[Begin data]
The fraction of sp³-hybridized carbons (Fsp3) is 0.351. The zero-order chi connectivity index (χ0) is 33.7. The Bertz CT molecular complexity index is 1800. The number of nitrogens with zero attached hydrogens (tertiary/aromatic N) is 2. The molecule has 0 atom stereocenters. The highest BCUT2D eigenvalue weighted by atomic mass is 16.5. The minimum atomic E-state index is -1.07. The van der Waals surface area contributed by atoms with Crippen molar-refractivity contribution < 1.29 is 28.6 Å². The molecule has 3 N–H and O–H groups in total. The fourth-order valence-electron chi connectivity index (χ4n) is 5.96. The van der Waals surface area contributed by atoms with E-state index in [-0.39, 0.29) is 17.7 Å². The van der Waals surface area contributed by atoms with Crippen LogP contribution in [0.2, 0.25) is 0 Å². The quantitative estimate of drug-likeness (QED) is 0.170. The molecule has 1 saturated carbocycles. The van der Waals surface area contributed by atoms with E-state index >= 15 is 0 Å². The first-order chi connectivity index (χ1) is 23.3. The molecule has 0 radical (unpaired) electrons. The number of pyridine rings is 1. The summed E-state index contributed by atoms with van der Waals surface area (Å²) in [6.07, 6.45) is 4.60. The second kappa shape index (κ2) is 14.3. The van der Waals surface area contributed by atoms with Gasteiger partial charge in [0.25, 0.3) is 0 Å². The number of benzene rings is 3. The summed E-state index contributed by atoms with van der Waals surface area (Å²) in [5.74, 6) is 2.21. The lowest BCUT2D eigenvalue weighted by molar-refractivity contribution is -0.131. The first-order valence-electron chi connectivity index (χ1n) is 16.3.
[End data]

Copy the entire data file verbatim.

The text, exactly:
The fraction of sp³-hybridized carbons (Fsp3) is 0.351. The zero-order chi connectivity index (χ0) is 33.7. The Bertz CT molecular complexity index is 1800. The number of nitrogens with zero attached hydrogens (tertiary/aromatic N) is 2. The molecule has 0 atom stereocenters. The highest BCUT2D eigenvalue weighted by atomic mass is 16.5. The minimum atomic E-state index is -1.07. The van der Waals surface area contributed by atoms with Crippen molar-refractivity contribution < 1.29 is 28.6 Å². The molecule has 3 N–H and O–H groups in total. The fourth-order valence-electron chi connectivity index (χ4n) is 5.96. The van der Waals surface area contributed by atoms with E-state index in [-0.39, 0.29) is 17.7 Å². The van der Waals surface area contributed by atoms with Crippen LogP contribution in [0.2, 0.25) is 0 Å². The quantitative estimate of drug-likeness (QED) is 0.170. The molecule has 1 saturated carbocycles. The van der Waals surface area contributed by atoms with E-state index >= 15 is 0 Å². The first-order chi connectivity index (χ1) is 23.3. The molecule has 0 radical (unpaired) electrons. The number of pyridine rings is 1. The summed E-state index contributed by atoms with van der Waals surface area (Å²) in [6.07, 6.45) is 4.60. The second kappa shape index (κ2) is 14.3. The van der Waals surface area contributed by atoms with Gasteiger partial charge in [0.25, 0.3) is 0 Å². The number of benzene rings is 3. The summed E-state index contributed by atoms with van der Waals surface area (Å²) in [5.74, 6) is 2.21. The lowest BCUT2D eigenvalue weighted by molar-refractivity contribution is -0.131. The first-order valence-electron chi connectivity index (χ1n) is 16.3.